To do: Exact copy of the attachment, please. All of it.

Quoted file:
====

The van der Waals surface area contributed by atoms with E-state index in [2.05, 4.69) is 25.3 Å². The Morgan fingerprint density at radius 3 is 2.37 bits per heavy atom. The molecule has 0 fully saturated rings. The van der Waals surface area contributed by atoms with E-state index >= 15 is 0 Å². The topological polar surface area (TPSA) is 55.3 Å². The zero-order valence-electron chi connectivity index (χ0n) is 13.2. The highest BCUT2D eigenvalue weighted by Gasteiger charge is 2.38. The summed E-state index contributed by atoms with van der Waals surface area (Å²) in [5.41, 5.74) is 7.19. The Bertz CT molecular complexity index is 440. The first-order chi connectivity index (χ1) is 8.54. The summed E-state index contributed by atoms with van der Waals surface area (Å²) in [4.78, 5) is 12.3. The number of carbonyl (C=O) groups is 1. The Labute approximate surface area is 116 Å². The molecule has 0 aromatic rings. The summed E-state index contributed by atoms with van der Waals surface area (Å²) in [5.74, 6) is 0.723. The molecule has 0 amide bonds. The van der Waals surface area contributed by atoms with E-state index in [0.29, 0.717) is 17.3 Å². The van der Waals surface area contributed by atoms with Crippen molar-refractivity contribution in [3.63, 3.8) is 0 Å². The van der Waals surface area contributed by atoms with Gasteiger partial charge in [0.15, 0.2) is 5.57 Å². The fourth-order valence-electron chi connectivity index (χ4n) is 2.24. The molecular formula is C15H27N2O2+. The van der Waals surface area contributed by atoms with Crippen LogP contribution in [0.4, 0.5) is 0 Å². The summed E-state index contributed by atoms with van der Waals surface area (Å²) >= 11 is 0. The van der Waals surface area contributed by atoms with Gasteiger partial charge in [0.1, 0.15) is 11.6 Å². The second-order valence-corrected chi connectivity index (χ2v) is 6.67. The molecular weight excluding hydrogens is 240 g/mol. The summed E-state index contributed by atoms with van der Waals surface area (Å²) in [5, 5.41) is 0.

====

The van der Waals surface area contributed by atoms with E-state index in [2.05, 4.69) is 25.3 Å². The Morgan fingerprint density at radius 3 is 2.37 bits per heavy atom. The molecule has 0 fully saturated rings. The van der Waals surface area contributed by atoms with E-state index >= 15 is 0 Å². The topological polar surface area (TPSA) is 55.3 Å². The zero-order valence-electron chi connectivity index (χ0n) is 13.2. The highest BCUT2D eigenvalue weighted by Gasteiger charge is 2.38. The summed E-state index contributed by atoms with van der Waals surface area (Å²) in [5.41, 5.74) is 7.19. The Bertz CT molecular complexity index is 440. The first-order chi connectivity index (χ1) is 8.54. The summed E-state index contributed by atoms with van der Waals surface area (Å²) in [4.78, 5) is 12.3. The number of carbonyl (C=O) groups is 1. The Labute approximate surface area is 116 Å². The molecule has 0 aromatic rings. The summed E-state index contributed by atoms with van der Waals surface area (Å²) in [5.74, 6) is 0.723. The molecule has 0 amide bonds. The van der Waals surface area contributed by atoms with E-state index in [0.29, 0.717) is 17.3 Å². The van der Waals surface area contributed by atoms with Crippen molar-refractivity contribution in [3.63, 3.8) is 0 Å². The van der Waals surface area contributed by atoms with Gasteiger partial charge in [0.15, 0.2) is 5.57 Å². The fourth-order valence-electron chi connectivity index (χ4n) is 2.24. The molecular formula is C15H27N2O2+. The van der Waals surface area contributed by atoms with Crippen LogP contribution in [0.4, 0.5) is 0 Å². The summed E-state index contributed by atoms with van der Waals surface area (Å²) >= 11 is 0. The van der Waals surface area contributed by atoms with Gasteiger partial charge in [0.1, 0.15) is 11.6 Å². The second-order valence-corrected chi connectivity index (χ2v) is 6.67. The molecular weight excluding hydrogens is 240 g/mol. The summed E-state index contributed by atoms with van der Waals surface area (Å²) in [5, 5.41) is 0.